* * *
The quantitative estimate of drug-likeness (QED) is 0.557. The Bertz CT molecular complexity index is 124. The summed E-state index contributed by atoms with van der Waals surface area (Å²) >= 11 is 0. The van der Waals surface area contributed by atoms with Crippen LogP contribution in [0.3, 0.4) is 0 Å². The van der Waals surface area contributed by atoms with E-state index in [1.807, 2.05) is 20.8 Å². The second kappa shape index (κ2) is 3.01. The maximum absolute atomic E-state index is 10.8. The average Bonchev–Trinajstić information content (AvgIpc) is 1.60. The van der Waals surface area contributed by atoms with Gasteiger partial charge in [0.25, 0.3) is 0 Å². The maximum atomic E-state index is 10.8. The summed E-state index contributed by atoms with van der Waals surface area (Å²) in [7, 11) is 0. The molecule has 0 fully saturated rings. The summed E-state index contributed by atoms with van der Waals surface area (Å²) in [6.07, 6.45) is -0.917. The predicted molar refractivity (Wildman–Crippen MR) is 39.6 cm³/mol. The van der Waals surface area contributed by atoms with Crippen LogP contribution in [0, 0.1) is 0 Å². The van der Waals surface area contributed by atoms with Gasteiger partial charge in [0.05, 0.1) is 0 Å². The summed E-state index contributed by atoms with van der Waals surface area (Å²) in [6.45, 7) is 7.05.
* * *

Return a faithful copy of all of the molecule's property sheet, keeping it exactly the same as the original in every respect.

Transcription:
The quantitative estimate of drug-likeness (QED) is 0.557. The Bertz CT molecular complexity index is 124. The summed E-state index contributed by atoms with van der Waals surface area (Å²) >= 11 is 0. The van der Waals surface area contributed by atoms with Crippen LogP contribution in [0.3, 0.4) is 0 Å². The van der Waals surface area contributed by atoms with E-state index in [1.807, 2.05) is 20.8 Å². The second kappa shape index (κ2) is 3.01. The maximum absolute atomic E-state index is 10.8. The average Bonchev–Trinajstić information content (AvgIpc) is 1.60. The van der Waals surface area contributed by atoms with Gasteiger partial charge in [0.25, 0.3) is 0 Å². The maximum atomic E-state index is 10.8. The summed E-state index contributed by atoms with van der Waals surface area (Å²) in [7, 11) is 0. The molecule has 0 fully saturated rings. The summed E-state index contributed by atoms with van der Waals surface area (Å²) in [6.07, 6.45) is -0.917. The predicted molar refractivity (Wildman–Crippen MR) is 39.6 cm³/mol. The van der Waals surface area contributed by atoms with Crippen LogP contribution in [0, 0.1) is 0 Å². The van der Waals surface area contributed by atoms with Gasteiger partial charge in [0.05, 0.1) is 0 Å². The summed E-state index contributed by atoms with van der Waals surface area (Å²) in [6.45, 7) is 7.05.